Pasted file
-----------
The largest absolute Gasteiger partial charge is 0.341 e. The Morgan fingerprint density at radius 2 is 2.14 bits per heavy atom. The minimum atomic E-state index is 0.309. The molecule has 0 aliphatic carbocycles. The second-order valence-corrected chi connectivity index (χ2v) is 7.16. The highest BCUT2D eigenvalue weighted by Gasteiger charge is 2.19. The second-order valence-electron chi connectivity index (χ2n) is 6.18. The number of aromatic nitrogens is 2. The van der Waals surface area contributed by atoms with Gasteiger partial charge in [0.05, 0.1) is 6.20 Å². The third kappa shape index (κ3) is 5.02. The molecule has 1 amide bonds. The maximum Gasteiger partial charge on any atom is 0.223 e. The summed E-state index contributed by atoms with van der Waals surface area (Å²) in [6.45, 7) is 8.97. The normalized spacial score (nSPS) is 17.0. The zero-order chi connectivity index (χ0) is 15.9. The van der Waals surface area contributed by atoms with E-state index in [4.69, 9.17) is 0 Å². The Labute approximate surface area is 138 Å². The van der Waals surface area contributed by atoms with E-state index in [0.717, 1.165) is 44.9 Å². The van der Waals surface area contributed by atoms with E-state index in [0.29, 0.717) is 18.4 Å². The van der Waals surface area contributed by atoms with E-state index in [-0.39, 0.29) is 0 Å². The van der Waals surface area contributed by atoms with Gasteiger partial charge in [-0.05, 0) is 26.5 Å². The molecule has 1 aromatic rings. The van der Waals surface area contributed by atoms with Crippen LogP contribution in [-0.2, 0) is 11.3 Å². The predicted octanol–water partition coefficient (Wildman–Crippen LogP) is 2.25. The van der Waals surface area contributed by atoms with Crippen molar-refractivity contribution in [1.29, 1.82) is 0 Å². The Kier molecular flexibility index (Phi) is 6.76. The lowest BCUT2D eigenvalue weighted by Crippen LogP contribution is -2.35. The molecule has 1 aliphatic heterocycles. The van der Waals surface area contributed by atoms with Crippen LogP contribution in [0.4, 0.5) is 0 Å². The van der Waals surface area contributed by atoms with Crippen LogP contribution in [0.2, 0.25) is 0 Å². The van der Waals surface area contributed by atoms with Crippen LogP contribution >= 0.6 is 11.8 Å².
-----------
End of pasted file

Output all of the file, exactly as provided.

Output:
The largest absolute Gasteiger partial charge is 0.341 e. The Morgan fingerprint density at radius 2 is 2.14 bits per heavy atom. The minimum atomic E-state index is 0.309. The molecule has 0 aliphatic carbocycles. The second-order valence-corrected chi connectivity index (χ2v) is 7.16. The highest BCUT2D eigenvalue weighted by Gasteiger charge is 2.19. The second-order valence-electron chi connectivity index (χ2n) is 6.18. The number of aromatic nitrogens is 2. The van der Waals surface area contributed by atoms with Gasteiger partial charge in [0.05, 0.1) is 6.20 Å². The third kappa shape index (κ3) is 5.02. The molecule has 1 amide bonds. The maximum Gasteiger partial charge on any atom is 0.223 e. The summed E-state index contributed by atoms with van der Waals surface area (Å²) in [6.45, 7) is 8.97. The normalized spacial score (nSPS) is 17.0. The zero-order chi connectivity index (χ0) is 15.9. The van der Waals surface area contributed by atoms with E-state index in [4.69, 9.17) is 0 Å². The Labute approximate surface area is 138 Å². The van der Waals surface area contributed by atoms with E-state index in [0.717, 1.165) is 44.9 Å². The van der Waals surface area contributed by atoms with E-state index in [0.29, 0.717) is 18.4 Å². The van der Waals surface area contributed by atoms with E-state index in [-0.39, 0.29) is 0 Å². The van der Waals surface area contributed by atoms with Gasteiger partial charge in [-0.05, 0) is 26.5 Å². The molecule has 1 aromatic rings. The van der Waals surface area contributed by atoms with Crippen LogP contribution in [-0.2, 0) is 11.3 Å². The predicted octanol–water partition coefficient (Wildman–Crippen LogP) is 2.25. The van der Waals surface area contributed by atoms with Crippen molar-refractivity contribution in [1.29, 1.82) is 0 Å². The Kier molecular flexibility index (Phi) is 6.76. The lowest BCUT2D eigenvalue weighted by Crippen LogP contribution is -2.35. The molecule has 1 aliphatic heterocycles. The van der Waals surface area contributed by atoms with Crippen LogP contribution in [0.4, 0.5) is 0 Å². The van der Waals surface area contributed by atoms with Crippen LogP contribution in [0.2, 0.25) is 0 Å². The van der Waals surface area contributed by atoms with Crippen LogP contribution >= 0.6 is 11.8 Å².